Atmospheric correction in ocean-color remote sensing corrects more than 90% of signals in the visible contributed from the atmosphere measured at satellite altitude. The Sea-viewing Wide Field-of-view Sensor (SeaWiFS) atmospheric correction uses radiances measured at two near-infrared wavelengths centered at 765 and 865 nm to estimate the atmospheric contribution and extrapolate it into the visible range. However, the SeaWiFS 765-nm band, which covers 745–785 nm, completely encompasses the oxygen A-band absorption. The O2 A-band absorption usually reduces more than 10–15% of the measured radiance at the SeaWiFS 765-nm band. Ding and Gordon [Appl. Opt. 34, 2068–2080 (1995)] proposed a numerical scheme to remove the O2 A-band absorption effects from the atmospheric correction. This scheme has been implemented in the SeaWiFS ocean-color imagery data-processing system. I present results that demonstrate a method to validate the SeaWiFS 765-nm O2 A-band absorption correction by analyzing the sensor-measured radiances at 765 and 865 nm taken looking at the clouds over the oceans. SeaWiFS is usually not saturated with cloudy scenes because of its bilinear gain design. Because the optical and radiative properties of water clouds are nearly independent of the wavelengths ranging from 400 to 865 nm, the sensor-measured radiances above the cloud at the two near-infrared wavelengths are comparable. The retrieved cloud optical thicknesses from the SeaWiFS band 7 measurements are compared for cases with and without the O2 A-band absorption corrections and from the band 8 measurements. The results show that, for air-mass values of 2–5, the current SeaWiFS O2 A-band absorption correction works reasonably well. The validation method is potentially applicable for in-orbit relative calibration for SeaWiFS and other satellite sensors.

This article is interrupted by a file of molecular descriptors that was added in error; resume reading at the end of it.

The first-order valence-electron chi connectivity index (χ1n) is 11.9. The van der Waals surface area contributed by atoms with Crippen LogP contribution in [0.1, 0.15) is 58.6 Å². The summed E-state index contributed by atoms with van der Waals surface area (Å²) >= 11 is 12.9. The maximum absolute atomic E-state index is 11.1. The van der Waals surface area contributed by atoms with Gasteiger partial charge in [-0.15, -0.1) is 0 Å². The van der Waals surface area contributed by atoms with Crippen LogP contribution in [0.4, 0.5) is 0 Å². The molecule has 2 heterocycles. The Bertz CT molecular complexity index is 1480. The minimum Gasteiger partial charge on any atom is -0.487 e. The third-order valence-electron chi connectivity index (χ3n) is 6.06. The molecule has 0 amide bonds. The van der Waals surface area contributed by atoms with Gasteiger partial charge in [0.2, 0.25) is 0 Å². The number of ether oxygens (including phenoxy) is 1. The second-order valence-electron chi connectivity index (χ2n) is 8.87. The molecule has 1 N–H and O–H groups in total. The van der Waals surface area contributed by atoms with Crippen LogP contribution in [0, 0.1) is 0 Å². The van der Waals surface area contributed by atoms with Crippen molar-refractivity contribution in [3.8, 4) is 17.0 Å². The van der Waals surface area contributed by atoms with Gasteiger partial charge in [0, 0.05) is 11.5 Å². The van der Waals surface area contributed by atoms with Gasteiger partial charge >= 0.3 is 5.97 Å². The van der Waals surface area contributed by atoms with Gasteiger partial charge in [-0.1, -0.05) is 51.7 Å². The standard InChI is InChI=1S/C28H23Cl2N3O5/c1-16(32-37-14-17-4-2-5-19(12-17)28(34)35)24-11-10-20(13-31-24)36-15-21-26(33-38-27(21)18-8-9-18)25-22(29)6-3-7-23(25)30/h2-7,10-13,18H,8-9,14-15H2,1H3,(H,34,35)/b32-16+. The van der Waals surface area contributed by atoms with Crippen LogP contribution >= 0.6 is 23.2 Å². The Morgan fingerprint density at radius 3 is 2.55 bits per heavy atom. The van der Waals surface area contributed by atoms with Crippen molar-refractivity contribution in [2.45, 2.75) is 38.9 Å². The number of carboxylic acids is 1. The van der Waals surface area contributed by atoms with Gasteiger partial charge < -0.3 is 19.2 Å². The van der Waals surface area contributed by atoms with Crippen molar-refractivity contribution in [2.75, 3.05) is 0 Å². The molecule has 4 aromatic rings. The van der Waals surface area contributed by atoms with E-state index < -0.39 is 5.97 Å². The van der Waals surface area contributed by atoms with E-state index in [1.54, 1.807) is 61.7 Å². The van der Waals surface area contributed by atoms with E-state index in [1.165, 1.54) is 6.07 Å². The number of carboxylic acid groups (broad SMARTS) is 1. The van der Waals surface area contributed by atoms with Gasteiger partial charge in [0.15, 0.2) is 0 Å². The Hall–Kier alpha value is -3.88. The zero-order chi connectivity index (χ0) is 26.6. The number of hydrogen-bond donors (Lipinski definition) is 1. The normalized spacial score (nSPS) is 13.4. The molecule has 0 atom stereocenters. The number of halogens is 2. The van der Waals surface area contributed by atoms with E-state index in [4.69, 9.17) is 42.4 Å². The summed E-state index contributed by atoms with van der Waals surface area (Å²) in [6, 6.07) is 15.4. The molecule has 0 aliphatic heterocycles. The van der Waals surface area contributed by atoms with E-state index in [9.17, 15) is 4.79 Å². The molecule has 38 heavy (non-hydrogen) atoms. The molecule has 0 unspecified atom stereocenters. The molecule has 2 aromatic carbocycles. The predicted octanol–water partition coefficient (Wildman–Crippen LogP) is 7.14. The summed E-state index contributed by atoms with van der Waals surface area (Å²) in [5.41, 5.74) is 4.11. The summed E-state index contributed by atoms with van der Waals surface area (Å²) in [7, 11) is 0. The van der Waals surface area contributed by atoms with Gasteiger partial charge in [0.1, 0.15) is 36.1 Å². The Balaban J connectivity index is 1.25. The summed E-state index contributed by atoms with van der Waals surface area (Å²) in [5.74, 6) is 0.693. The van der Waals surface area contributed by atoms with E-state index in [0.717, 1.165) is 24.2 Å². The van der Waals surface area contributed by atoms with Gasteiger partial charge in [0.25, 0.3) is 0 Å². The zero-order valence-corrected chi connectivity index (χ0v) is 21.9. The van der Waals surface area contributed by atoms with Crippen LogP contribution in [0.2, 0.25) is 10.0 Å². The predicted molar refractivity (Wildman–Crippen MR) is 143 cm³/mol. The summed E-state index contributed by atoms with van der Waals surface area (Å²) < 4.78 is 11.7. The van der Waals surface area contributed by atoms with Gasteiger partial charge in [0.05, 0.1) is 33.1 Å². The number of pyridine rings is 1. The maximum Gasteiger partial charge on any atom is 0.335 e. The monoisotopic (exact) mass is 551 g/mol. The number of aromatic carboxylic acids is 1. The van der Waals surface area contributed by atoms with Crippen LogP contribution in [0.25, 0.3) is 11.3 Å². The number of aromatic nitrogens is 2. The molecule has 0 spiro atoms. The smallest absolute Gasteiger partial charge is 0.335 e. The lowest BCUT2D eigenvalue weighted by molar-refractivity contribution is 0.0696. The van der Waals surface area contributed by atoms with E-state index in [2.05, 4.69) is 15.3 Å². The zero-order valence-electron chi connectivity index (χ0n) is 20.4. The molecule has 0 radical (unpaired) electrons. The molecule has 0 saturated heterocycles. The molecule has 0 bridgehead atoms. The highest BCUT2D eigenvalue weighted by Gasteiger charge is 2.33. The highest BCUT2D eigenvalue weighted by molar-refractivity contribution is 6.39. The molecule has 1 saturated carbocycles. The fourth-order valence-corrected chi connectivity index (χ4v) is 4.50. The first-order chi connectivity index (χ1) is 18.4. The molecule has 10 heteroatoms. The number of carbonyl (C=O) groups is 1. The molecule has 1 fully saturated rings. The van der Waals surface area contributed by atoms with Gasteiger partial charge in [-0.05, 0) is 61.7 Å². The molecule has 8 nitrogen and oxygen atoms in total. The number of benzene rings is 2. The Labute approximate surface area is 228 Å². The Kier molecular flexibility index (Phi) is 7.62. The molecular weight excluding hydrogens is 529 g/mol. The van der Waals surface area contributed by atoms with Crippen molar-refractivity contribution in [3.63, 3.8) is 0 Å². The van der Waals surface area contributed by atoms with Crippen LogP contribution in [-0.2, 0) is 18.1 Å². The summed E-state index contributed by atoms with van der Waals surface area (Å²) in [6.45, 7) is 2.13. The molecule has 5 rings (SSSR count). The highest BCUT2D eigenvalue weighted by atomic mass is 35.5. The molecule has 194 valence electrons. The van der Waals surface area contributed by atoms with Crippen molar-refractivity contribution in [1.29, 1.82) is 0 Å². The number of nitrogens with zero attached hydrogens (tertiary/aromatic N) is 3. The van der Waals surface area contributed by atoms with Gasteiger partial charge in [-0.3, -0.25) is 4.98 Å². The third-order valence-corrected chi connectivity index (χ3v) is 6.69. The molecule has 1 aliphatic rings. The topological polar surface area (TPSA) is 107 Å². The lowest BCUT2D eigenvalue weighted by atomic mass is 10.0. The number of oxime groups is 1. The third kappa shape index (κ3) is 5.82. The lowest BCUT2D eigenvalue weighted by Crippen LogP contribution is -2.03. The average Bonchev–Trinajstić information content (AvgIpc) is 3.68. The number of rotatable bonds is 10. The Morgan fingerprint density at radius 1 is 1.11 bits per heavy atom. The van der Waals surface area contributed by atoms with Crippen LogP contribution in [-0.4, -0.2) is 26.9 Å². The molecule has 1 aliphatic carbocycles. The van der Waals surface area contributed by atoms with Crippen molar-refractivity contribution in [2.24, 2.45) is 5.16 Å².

© 1999 Optical Society of AmericaFull Article | PDF Article
Howard R. Gordon, Tianming Zhang, Fan He, and Kuiyuan Ding
Appl. Opt. 36(3) 682-697 (1997)
Howard R. Gordon
Appl. Opt. 34(36) 8363-8374 (1995)
Kevin George Ruddick, Fabrice Ovidio, and Machteld Rijkeboer
Appl. Opt. 39(6) 897-912 (2000)